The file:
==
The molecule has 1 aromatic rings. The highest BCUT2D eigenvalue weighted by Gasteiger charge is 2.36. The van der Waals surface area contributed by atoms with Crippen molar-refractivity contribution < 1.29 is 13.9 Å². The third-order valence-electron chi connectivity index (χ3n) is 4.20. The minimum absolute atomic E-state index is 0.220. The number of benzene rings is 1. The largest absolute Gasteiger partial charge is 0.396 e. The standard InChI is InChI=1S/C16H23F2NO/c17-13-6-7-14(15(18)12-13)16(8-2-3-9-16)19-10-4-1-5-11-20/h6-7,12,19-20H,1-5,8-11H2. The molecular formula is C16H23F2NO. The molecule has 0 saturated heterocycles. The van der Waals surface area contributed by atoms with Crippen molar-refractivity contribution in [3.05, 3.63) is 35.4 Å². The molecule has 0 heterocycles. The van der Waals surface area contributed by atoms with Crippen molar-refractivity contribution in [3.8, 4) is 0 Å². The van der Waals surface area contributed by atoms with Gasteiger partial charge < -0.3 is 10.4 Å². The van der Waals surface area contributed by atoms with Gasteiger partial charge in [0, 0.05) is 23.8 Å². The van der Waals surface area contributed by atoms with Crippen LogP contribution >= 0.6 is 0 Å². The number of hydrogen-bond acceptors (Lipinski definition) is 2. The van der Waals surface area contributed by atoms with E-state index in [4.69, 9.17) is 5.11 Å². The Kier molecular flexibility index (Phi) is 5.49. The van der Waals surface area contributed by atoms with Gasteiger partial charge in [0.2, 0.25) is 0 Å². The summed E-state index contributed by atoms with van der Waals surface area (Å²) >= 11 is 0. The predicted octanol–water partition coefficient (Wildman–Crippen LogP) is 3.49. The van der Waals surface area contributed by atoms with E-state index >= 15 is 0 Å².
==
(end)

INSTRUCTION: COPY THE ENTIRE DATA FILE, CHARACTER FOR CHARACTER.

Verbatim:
The molecule has 1 aromatic rings. The highest BCUT2D eigenvalue weighted by Gasteiger charge is 2.36. The van der Waals surface area contributed by atoms with Crippen molar-refractivity contribution < 1.29 is 13.9 Å². The third-order valence-electron chi connectivity index (χ3n) is 4.20. The minimum absolute atomic E-state index is 0.220. The number of benzene rings is 1. The largest absolute Gasteiger partial charge is 0.396 e. The standard InChI is InChI=1S/C16H23F2NO/c17-13-6-7-14(15(18)12-13)16(8-2-3-9-16)19-10-4-1-5-11-20/h6-7,12,19-20H,1-5,8-11H2. The molecular formula is C16H23F2NO. The molecule has 0 saturated heterocycles. The van der Waals surface area contributed by atoms with Crippen molar-refractivity contribution in [3.05, 3.63) is 35.4 Å². The molecule has 0 heterocycles. The van der Waals surface area contributed by atoms with Crippen molar-refractivity contribution in [3.8, 4) is 0 Å². The van der Waals surface area contributed by atoms with Gasteiger partial charge < -0.3 is 10.4 Å². The van der Waals surface area contributed by atoms with Gasteiger partial charge in [0, 0.05) is 23.8 Å². The van der Waals surface area contributed by atoms with Crippen LogP contribution >= 0.6 is 0 Å². The number of hydrogen-bond acceptors (Lipinski definition) is 2. The van der Waals surface area contributed by atoms with E-state index in [4.69, 9.17) is 5.11 Å². The Kier molecular flexibility index (Phi) is 5.49. The van der Waals surface area contributed by atoms with Gasteiger partial charge in [0.2, 0.25) is 0 Å². The summed E-state index contributed by atoms with van der Waals surface area (Å²) >= 11 is 0. The predicted octanol–water partition coefficient (Wildman–Crippen LogP) is 3.49. The van der Waals surface area contributed by atoms with E-state index >= 15 is 0 Å².